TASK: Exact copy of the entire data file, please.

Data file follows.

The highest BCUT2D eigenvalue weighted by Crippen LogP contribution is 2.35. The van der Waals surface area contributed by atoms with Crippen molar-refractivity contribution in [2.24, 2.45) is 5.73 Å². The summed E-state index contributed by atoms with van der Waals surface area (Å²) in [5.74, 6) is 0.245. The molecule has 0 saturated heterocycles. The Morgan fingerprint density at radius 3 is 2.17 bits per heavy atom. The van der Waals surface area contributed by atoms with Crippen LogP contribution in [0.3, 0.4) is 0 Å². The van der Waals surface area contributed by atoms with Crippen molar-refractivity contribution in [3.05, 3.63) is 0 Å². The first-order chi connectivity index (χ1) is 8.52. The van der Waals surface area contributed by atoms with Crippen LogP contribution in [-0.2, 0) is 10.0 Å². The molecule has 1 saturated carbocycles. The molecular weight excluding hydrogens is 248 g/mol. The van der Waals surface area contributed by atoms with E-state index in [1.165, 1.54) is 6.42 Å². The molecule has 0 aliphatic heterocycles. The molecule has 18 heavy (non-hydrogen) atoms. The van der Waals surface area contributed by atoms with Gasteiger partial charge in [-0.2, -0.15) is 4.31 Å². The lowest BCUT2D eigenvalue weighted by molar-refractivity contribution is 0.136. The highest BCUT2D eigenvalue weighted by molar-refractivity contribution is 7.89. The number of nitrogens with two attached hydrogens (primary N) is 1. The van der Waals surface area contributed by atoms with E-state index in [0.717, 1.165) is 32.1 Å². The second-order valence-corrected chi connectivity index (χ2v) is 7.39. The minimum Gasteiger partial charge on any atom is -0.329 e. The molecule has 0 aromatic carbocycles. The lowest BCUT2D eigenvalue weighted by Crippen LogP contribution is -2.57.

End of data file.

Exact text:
The highest BCUT2D eigenvalue weighted by Crippen LogP contribution is 2.35. The van der Waals surface area contributed by atoms with Crippen molar-refractivity contribution in [2.24, 2.45) is 5.73 Å². The summed E-state index contributed by atoms with van der Waals surface area (Å²) in [5.74, 6) is 0.245. The molecule has 0 saturated heterocycles. The Morgan fingerprint density at radius 3 is 2.17 bits per heavy atom. The van der Waals surface area contributed by atoms with Crippen LogP contribution in [0.3, 0.4) is 0 Å². The van der Waals surface area contributed by atoms with Crippen molar-refractivity contribution in [3.05, 3.63) is 0 Å². The first-order chi connectivity index (χ1) is 8.52. The van der Waals surface area contributed by atoms with Crippen LogP contribution in [-0.2, 0) is 10.0 Å². The molecule has 1 saturated carbocycles. The molecular weight excluding hydrogens is 248 g/mol. The van der Waals surface area contributed by atoms with E-state index in [1.165, 1.54) is 6.42 Å². The molecule has 0 aliphatic heterocycles. The molecule has 18 heavy (non-hydrogen) atoms. The van der Waals surface area contributed by atoms with Gasteiger partial charge in [-0.2, -0.15) is 4.31 Å². The lowest BCUT2D eigenvalue weighted by molar-refractivity contribution is 0.136. The highest BCUT2D eigenvalue weighted by molar-refractivity contribution is 7.89. The number of nitrogens with two attached hydrogens (primary N) is 1. The van der Waals surface area contributed by atoms with E-state index in [0.717, 1.165) is 32.1 Å². The second-order valence-corrected chi connectivity index (χ2v) is 7.39. The minimum Gasteiger partial charge on any atom is -0.329 e. The molecule has 0 aromatic carbocycles. The lowest BCUT2D eigenvalue weighted by Crippen LogP contribution is -2.57.